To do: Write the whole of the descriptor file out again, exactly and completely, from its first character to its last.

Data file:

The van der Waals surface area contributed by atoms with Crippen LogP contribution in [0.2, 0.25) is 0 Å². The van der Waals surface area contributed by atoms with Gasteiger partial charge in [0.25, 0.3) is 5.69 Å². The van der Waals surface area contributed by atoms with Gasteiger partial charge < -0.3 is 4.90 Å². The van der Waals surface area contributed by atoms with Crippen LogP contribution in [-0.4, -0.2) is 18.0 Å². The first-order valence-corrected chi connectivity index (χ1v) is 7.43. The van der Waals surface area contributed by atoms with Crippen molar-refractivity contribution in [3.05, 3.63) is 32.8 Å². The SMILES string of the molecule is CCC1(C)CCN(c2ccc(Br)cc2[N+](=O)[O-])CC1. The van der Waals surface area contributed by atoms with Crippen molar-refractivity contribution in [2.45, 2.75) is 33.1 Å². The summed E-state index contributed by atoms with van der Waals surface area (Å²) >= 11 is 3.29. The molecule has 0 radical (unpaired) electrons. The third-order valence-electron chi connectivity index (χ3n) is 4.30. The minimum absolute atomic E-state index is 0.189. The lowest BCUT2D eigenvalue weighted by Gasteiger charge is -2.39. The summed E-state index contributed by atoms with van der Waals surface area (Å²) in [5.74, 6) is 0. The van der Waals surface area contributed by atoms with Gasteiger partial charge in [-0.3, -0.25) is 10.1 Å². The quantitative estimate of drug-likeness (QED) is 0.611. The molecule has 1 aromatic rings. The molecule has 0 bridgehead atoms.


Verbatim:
The van der Waals surface area contributed by atoms with Crippen LogP contribution in [0.2, 0.25) is 0 Å². The van der Waals surface area contributed by atoms with Gasteiger partial charge in [0.25, 0.3) is 5.69 Å². The van der Waals surface area contributed by atoms with Gasteiger partial charge < -0.3 is 4.90 Å². The van der Waals surface area contributed by atoms with Crippen LogP contribution in [-0.4, -0.2) is 18.0 Å². The first-order valence-corrected chi connectivity index (χ1v) is 7.43. The van der Waals surface area contributed by atoms with Crippen molar-refractivity contribution in [3.05, 3.63) is 32.8 Å². The SMILES string of the molecule is CCC1(C)CCN(c2ccc(Br)cc2[N+](=O)[O-])CC1. The van der Waals surface area contributed by atoms with Crippen molar-refractivity contribution in [2.45, 2.75) is 33.1 Å². The summed E-state index contributed by atoms with van der Waals surface area (Å²) >= 11 is 3.29. The molecule has 0 radical (unpaired) electrons. The third-order valence-electron chi connectivity index (χ3n) is 4.30. The minimum absolute atomic E-state index is 0.189. The lowest BCUT2D eigenvalue weighted by Gasteiger charge is -2.39. The summed E-state index contributed by atoms with van der Waals surface area (Å²) in [5.74, 6) is 0. The van der Waals surface area contributed by atoms with Gasteiger partial charge in [-0.3, -0.25) is 10.1 Å². The quantitative estimate of drug-likeness (QED) is 0.611. The molecule has 1 aromatic rings. The molecule has 0 bridgehead atoms.